That should pretty much sum up where this thread will end up going - did I miss anything?

I think you got it all.  Mostly, anyway. :)

Offline handgun2

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Re: Barrel break-in procedure anyone?
« Reply #7 on: March 14, 2017, 08:58:05 PM »
ok, I'll ask.  Zormpas,

(again, just asking,  how do you explain all the rounds Joel has put thru his Kadet .22lr barrel?  I think last count around 50,000 rounds. and please take time to his ' I haven't cleaned it yet" posts.

we all know 'best' good procedures for cleaning after shooting. I generally agree,  however,  I also appreciate being able to shoot, shoot again, shoot a lot.. again before a good cleaning.  And, the CZ's I own, just seem to love it.. practical accuracy still same.

respectfully,
K in MI

Offline Joe L

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Re: Barrel break-in procedure anyone?
« Reply #8 on: March 15, 2017, 07:58:29 PM »
Just for the record, I did go on a .22 cleaning spree over Christmas, but it was because the accuracy finally did start dropping off a little on the Kadet and on a Savage 22LR rifle.  I may not have to really clean them again any time soon.  I will run one or two dry patches down the bores occasionally, but not religiously.  I DO clean the chamber, breech face, firing pin hole, extractor, ramp, and magazines regularly (400-600 rounds) on the Kadet and other .22s. 
Joe
CZ-75B 9mm and Kadet, several SIG P226's, AR-15, Savage 308 bolt gun,

Offline jameslovesjammie

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Re: Barrel break-in procedure anyone?
« Reply #9 on: March 15, 2017, 08:31:27 PM »
CZ Rimfires have hand lapped barrels.  There's really no need for a barrel break-in procedure on a barrel that is already mirror polished.

Offline painter

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Re: Barrel break-in procedure anyone?
« Reply #10 on: March 15, 2017, 08:41:48 PM »
CZ Rimfires have hand lapped barrels.  There's really no need for a barrel break-in procedure on a barrel that is already mirror polished.
I thought they were hydraulically lapped James. Did they go to hand lapping?

That would be fairly labor intensive for a ~$400 production sporter.
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Offline EddieE

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Re: Barrel break-in procedure anyone?
« Reply #11 on: March 15, 2017, 08:47:52 PM »
CZ Rimfires have hand lapped barrels.  There's really no need for a barrel break-in procedure on a barrel that is already mirror polished.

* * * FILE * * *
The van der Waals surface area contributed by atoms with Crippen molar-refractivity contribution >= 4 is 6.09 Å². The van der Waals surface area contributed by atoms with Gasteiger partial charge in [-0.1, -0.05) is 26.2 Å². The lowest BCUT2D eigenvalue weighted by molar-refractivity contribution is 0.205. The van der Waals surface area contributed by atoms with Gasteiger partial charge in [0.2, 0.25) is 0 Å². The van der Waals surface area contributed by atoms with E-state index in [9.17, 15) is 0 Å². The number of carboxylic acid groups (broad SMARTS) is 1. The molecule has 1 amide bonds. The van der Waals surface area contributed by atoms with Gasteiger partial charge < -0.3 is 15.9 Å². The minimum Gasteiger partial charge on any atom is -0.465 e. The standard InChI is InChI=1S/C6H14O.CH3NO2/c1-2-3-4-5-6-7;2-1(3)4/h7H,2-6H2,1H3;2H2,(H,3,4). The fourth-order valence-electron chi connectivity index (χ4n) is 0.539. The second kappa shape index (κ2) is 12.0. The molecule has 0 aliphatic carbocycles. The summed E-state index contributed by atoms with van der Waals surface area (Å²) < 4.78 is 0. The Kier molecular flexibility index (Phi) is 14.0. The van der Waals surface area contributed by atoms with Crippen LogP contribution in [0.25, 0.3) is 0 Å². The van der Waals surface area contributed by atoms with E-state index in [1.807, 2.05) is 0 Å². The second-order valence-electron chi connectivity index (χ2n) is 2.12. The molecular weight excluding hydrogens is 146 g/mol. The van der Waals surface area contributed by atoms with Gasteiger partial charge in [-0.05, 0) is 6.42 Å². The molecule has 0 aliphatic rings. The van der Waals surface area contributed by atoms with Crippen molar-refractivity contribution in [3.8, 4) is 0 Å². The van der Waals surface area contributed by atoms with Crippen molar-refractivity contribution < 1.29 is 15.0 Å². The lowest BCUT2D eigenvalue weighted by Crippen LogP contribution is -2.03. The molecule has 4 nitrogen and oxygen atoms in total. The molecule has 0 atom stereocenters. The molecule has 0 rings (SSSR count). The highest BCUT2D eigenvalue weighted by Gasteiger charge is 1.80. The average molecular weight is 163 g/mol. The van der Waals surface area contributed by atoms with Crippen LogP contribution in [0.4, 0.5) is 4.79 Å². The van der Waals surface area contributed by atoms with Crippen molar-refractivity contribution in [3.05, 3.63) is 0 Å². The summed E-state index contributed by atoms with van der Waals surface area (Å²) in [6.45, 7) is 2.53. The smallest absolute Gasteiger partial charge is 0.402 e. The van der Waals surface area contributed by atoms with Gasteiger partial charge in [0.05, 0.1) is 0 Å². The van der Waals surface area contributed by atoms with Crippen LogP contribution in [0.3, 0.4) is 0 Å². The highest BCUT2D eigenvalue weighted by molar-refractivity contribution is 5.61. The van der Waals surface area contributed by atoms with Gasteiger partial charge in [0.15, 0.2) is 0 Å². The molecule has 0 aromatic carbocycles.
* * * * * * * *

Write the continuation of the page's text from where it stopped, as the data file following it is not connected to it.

So, are the high end barrels (lilja, krieger, etc.) that I hear so much about people breaking in the barrel properly not hand lapped and they need a proper break-in procedure? If CZ is hand lapping their barrels at this price point, they must have some cheap labor!

Offline painter

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Re: Barrel break-in procedure anyone?
« Reply #12 on: March 16, 2017, 06:35:48 AM »
From the FAQ on CZ-USA... http://cz-usa.com/support/faq/  emphasis added

Q: “Why are CZ rifles so accurate?”

A: CZ rifles produced at our factory in the Czech Republic feature cold hammer forged barrels. Massive rotary hammers reshape the steel around a hardened mandrel that runs down the inside of the barrel, leaving its reverse image imprinted in the bore — the lands and grooves of rifling.

Hydraulically lapped at the factory, our barrels need no ‘break-in.’ Any burrs or irregularities that might catch the bullet jacket and create copper fowling have already been polished away by the time the barrel is fit to the rifle.

The resulting barrels have built a reputation for accuracy, from the 455 rimfire platform to the Ultimate Hunting Rifle.
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Offline jameslovesjammie

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Re: Barrel break-in procedure anyone?
« Reply #13 on: March 16, 2017, 08:45:12 AM »
Hydraulically lapped at the factory, our barrels need no ‘break-in.’ Any burrs or irregularities that might catch the bullet jacket and create copper fowling have already been polished away by the time the barrel is fit to the rifle.

Well there we go!

I've got a few photos from our borecam at work that I should share.  One is the 455 Varmint Evolution with the Bull Barrel.  It's mind blowing.

Offline painter

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Re: Barrel break-in procedure anyone?
« Reply #14 on: March 16, 2017, 09:34:31 AM »
Hydraulically lapped at the factory, our barrels need no ‘break-in.’ Any burrs or irregularities that might catch the bullet jacket and create copper fowling have already been polished away by the time the barrel is fit to the rifle.

Well there we go!

I've got a few photos from our borecam at work that I should share.  One is the 455 Varmint Evolution with the Bull Barrel.  It's mind blowing.
I'd like to see a few shots of the chamber/leade. There have been some reports on the interwebz that this has been a problem area on the 455.